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my father was a minor beat poet
he spent his entire adult life
on the head of a needle
around the corner from city lights

my father was a minor beat poet
he wrote poetry about people he knew
for people that never read it
on all those endless winter nights

my father was a minor beat poet
he was very young the day he died
i never got a chance to know him
so i write to him instead


My sister called today and asked how things were going. I told her I'd written another poem about dad. She was silent for a moment and then she changed the subject. She and her husband live in Ponchatoula, Louisiana. They farm strawberries there. Ponchatoula is the strawberry capitol of America. She told be about the weather, and then she hung up.

I don't remember my dad very well but I have a book of his poems. The slim collection was published decades ago by Four Seasons Press. There are a couple of other things he wrote collected in an anthology - I have that too.

Every poem I write about my dad is titled "Untitled." I don't know what else to call them.


I didn’t start writing poetry until my mother passed away. She never remarried and stayed in North Beach. She remained friends with many writers there – I used to call Lawrence Ferlinghetti, “Uncle Spaghetti.”

When I was twelve I wrote a poem about a gray day. I typed it neatly on dad’s old typewriter and, without a word, handed it to mother. “I thought I’d seen everything your father had written,” she said. “Where did you find this?”

“I wrote it, mom,” I said. Mother didn’t say a word. She just walked away and we never spoke of it again.


from the sky
we carry on
and wonder why
the good die young
and still we try
from the sky


Shortly after my father died, my mother moved my sister and I from our small North Beach apartment, to an even smaller, cheaper place not very far way. Several of her friends helped her move. One of those friends was the poet, Richard Brautigan.

Richard was a very distinctive looking young man: 6’4”, 165 pounds, stoop shouldered and blond. He was rather unsophisticated and painfully shy. Richard did not in the least resemble the loud and sometimes obnoxious personalities that would keep my sister and I awake during those long but infrequent parties my parents liked to give.

After we moved, Richard began to visit my mother occasionally. They would sit in our tiny green kitchen for hours, drinking coffee and sharing the latest writer gossip. Mother always fixed sandwiches when Richard visited. “He doesn’t have a lot money,” she once told me. I got the impression that he was often hungry and that mother was looking out for him. People had a tendency to do that for Richard.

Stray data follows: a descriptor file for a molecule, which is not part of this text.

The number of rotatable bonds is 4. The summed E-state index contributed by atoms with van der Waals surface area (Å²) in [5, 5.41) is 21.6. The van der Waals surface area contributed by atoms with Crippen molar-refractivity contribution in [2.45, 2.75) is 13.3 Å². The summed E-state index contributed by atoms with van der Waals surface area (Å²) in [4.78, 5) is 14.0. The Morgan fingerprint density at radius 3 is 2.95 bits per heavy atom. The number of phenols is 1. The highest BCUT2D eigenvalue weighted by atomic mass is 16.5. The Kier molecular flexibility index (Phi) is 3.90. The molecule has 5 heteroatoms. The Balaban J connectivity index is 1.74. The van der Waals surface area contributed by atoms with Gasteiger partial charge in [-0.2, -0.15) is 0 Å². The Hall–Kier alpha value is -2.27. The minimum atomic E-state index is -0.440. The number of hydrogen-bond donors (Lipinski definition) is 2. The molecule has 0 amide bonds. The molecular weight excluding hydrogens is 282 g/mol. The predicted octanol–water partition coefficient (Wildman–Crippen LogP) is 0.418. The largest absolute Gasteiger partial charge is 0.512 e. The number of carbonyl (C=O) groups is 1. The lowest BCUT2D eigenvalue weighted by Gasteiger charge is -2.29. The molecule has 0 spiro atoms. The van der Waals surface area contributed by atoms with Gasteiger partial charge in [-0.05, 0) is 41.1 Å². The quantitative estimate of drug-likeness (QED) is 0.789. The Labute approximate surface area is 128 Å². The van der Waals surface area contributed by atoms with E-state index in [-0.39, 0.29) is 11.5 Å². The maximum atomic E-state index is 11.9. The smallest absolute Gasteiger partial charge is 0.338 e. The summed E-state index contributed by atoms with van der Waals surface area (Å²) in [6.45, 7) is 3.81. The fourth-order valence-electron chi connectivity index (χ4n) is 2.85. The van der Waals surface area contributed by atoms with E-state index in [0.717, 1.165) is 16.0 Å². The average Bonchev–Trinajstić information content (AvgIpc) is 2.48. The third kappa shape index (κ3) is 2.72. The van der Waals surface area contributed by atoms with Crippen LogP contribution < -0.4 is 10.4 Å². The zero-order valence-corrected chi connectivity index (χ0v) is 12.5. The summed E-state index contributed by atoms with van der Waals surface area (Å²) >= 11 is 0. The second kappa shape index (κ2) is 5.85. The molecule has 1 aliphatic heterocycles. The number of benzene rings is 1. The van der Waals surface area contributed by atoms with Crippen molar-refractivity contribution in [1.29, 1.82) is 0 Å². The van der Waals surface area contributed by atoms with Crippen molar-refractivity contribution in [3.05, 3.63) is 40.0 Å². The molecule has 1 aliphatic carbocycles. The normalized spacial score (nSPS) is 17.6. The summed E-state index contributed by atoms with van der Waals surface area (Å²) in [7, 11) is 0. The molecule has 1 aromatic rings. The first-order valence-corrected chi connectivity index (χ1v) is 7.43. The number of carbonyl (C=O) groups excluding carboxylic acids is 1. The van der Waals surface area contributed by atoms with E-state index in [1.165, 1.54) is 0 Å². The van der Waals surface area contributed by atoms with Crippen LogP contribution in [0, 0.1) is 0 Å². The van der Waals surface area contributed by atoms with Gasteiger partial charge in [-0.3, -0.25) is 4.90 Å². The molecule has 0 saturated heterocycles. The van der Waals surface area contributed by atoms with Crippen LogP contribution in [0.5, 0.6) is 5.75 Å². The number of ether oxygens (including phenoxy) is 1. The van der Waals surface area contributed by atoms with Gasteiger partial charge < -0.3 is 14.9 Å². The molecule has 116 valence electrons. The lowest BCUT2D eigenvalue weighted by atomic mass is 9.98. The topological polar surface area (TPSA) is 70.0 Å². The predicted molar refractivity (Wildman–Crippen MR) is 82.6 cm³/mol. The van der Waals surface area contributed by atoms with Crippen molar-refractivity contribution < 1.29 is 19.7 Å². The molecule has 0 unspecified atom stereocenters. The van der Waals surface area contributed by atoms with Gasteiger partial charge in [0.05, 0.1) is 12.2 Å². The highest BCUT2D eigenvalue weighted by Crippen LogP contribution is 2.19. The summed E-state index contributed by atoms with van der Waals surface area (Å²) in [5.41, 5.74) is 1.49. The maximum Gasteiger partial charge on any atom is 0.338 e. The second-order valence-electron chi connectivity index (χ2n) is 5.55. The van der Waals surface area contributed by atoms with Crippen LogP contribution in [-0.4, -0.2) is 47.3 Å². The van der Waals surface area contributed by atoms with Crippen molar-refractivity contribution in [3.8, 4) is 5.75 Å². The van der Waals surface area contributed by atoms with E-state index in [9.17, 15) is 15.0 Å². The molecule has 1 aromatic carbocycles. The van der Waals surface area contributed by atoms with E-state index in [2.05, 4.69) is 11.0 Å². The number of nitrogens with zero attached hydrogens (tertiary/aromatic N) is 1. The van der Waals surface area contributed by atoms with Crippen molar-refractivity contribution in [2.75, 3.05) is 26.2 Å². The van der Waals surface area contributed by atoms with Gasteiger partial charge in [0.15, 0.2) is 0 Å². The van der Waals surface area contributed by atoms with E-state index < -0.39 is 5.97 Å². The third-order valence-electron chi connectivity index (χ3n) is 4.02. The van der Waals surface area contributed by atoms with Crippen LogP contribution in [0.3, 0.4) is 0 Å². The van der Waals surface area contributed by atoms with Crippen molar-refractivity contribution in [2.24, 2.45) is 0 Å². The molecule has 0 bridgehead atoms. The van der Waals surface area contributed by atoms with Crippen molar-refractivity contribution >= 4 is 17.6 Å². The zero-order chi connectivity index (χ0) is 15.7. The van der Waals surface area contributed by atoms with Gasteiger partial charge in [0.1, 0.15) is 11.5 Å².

He lived alone in one of those typical turn-of-the-century apartment buildings on Geary Street, near the old Sears. Richard and his wife Virginia were separated and sometimes he would bring his daughter Ianthe when he visited. Richard never talked about his childhood or where he’d come from. It wasn’t until after his death that I learned about the poverty and abuse he suffered as a child. He was indelibly marked by it for the rest of his life. The novelist Thomas McGuane once remarked that Richard grew up a goofy kid “whose only toy was his brain.”

In October 1967, his novel “Trout Fishing in America” was published and literally overnight Richard went from obscurity to the hippie poet spokesman of a Generation. His fame and money infuriated his jealous friends, but he never forgot those that had had faith in him – like my mom. I have many wonderful late night memories of my mother and Richard dining at Enrico’s.

In 1975, Richard’s career had begun its long decline. By then he was dividing his time between his homes in Bolinas and Montana, and was beginning to spend time in Japan. His always heavy drinking was out of control. Mother passed away that year, but he didn’t attend the funeral. Richard committed suicide in 1984 at the age of 49.


is all
there is

for r.b.
1935 - 1984
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